Campdrafting started by cutting fats or stragglers out in the paddock and taking them out of the mob to put in a different mob. That is where the sport started and there is a lot of skill and tradition. It is not ‘Americanafied’. It is truly an Australian tradition.

Andy’s story

I was born in a town called Walcha, 100kms east of Tamworth up in the Tablelands in NSW, and I grew up with horses and dogs. Dad always rode horses although he didn’t campdraft much, more polo cross. It was pretty hill country, so we always mustered with horses and used dogs.

When I left school, I wanted to be involved with the land and I went to an agricultural college in Longreach for a couple of years. After that, I worked in Western Queensland. I came to Camballin in WA for a season and then went down to Perth to break in horses for a year. When I returned home, I worked for Elders as a stock agent in cattle and sheep for 13 years. Later, I moved over to the northwest and I was involved with cattle in the Pilbara. Eventually, I moved to the Kimberley and worked for Argyle who owned Moola Bulla, Beefwood and Shamrock stations. That was a busy time. I was the pastoral manager for these stations and was on the road a lot.

Now I work for Roebuck Plains Station as the Trainee Manager, training men and women to become all-round station hands. We teach them the whys and hows. We want to skill them up, so they are an asset and are able to get a job on another station. In the past, they were just thrown in the camp, and it was a sink-or-swim attitude.

I started campdrafting when I was 12. I did it on-and-off over the years, depending on whether I had any horses or where I was working. When I worked for Elders, I did a bit of judging and still felt involved with the sport.

Campdrafting started by cutting fats or stragglers out in the paddock and taking them out of the mob to put in a different mob. That is where the sport started and there is a lot of skill and tradition. It is not ‘Americanafied’. It is truly an Australian tradition. I really love that it is purely Australian.

In the Kimberley, every rodeo has a campdraft. People from the stations are the main competitors and it is a very family-orientated sport. The whole family rides. Kids start around four or five years of age, and I have seen campdrafters in their eighties. There are kids’ event for juveniles and juniors where they have to round up a calf. The only difference is they do not have to cut it out from the mob. Then there is the 14–under-17 division which is normal competition. After that, there is an encouragement division which is for riders that have not won a draft. And then, it’s just to do with the rider’s age.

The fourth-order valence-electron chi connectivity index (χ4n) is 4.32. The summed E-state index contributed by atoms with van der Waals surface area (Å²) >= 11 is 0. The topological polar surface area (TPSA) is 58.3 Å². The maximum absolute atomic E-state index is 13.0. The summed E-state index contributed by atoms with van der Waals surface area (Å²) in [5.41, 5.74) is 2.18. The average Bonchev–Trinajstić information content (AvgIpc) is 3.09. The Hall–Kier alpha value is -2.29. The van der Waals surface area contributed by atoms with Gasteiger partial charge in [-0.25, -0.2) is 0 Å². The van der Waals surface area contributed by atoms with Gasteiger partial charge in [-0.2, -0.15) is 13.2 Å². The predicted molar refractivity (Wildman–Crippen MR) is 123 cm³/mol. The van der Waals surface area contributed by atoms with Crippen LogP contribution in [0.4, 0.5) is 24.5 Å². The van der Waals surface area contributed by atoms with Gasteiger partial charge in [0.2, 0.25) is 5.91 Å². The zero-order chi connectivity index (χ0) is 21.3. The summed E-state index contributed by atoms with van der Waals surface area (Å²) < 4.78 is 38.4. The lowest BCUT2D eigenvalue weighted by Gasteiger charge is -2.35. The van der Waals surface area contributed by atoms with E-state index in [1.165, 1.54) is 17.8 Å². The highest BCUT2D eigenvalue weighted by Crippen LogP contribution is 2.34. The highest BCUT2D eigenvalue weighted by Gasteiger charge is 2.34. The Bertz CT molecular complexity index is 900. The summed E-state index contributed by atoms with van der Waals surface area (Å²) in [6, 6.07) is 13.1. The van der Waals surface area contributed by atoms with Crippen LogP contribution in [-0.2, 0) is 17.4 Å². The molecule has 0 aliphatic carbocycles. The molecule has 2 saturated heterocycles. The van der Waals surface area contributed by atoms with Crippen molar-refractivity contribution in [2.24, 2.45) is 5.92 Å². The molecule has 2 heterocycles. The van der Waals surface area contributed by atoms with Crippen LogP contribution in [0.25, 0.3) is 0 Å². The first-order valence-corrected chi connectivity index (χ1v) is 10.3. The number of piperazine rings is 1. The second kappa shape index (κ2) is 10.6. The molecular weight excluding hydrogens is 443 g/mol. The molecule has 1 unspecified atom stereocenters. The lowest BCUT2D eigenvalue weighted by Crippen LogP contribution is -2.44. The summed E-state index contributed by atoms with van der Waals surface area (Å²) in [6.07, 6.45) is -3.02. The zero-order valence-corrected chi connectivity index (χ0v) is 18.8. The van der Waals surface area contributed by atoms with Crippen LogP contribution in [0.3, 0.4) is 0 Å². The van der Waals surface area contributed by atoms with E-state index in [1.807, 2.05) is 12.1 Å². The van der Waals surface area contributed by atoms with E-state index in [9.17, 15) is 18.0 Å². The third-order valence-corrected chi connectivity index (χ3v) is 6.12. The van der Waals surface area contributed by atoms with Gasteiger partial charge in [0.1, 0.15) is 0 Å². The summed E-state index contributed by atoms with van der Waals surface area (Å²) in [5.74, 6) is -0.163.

The horse is the hero in campdraft. You start off with a maiden horse that has not won a comp. Once the horse has won a maiden, it progresses into novice status. After a horse has won three novice events, it becomes an ‘open’ horse. It’s all about the horse. In competition, you have 40 seconds once you have ‘cut out’ your beast from the mob to move it around the poles and show the judge that you’re in control. The competition is more between yourself, the horse and the beast. You all have to be in sync otherwise it's not going to work. Competing against someone else, they may get a different beast. That makes a big difference so you cannot compare.

The campdraft community is friendly, even though we are competing. It is a small community, so you do know most of the people. The ringers come in from the stations with their favourite horse to give it a go, and you see them progress through the competition.

There is a huge amount of organisation — the cattle are the big thing. We have to muster the cattle, draft out the ones we want, and get them to the depot. The cattle are then trucked to the rodeo grounds. It’s a good week of work. All the cattle come from Roebuck Station so it’s a big effort for the station and a huge expense.

I ride my horses most weeks. As you are riding them for work, it’s good to gauge yourself against other people and, of course, there is the camaraderie of the sport. As long as my horses go well, I am happy — that is the main thing. I have had a few amazing horses. I broke in Old Bobby when I was 18 and he is still at Mum and Dad’s — getting old now.

All my horses are straight stock horses, pure heritage bred (meaning they have no quarter horse in them). Some people have quarter horses. It really is a personal thing. The main feature is that the horse wants to chase a beast so it has to be bred into them. It’s like the dogs, they have to want to chase a cow. You cannot train that into them. The Australian Stock Horse Society has been going for 50 years and the stock horse is a registered breed. It is a mixture of thoroughbred and other breeds.

In the early days, I did around 25 to 30 campdrafts a year. Now I do about five a year and I hope to be doing this for years to come. Maybe little Clancy, my son, will get into the sport.

NOTE Campdrafting originated in the late 1800s when stockmen transformed their hard work on the horse into a competition. Campdrafter, 85-year-old John Stanton, recalls the story of one of the first official campdrafting competitions.

‘One of the original competitions was when one station owner thought he had a better stockman than another, so they put some money up. The contest was to cut 20 head of cattle out of one yard and individually take them 300 or 400 yards to another yard. Who did it the quickest was the winner. And that's what I understand is one of the early competitions in campdrafting.’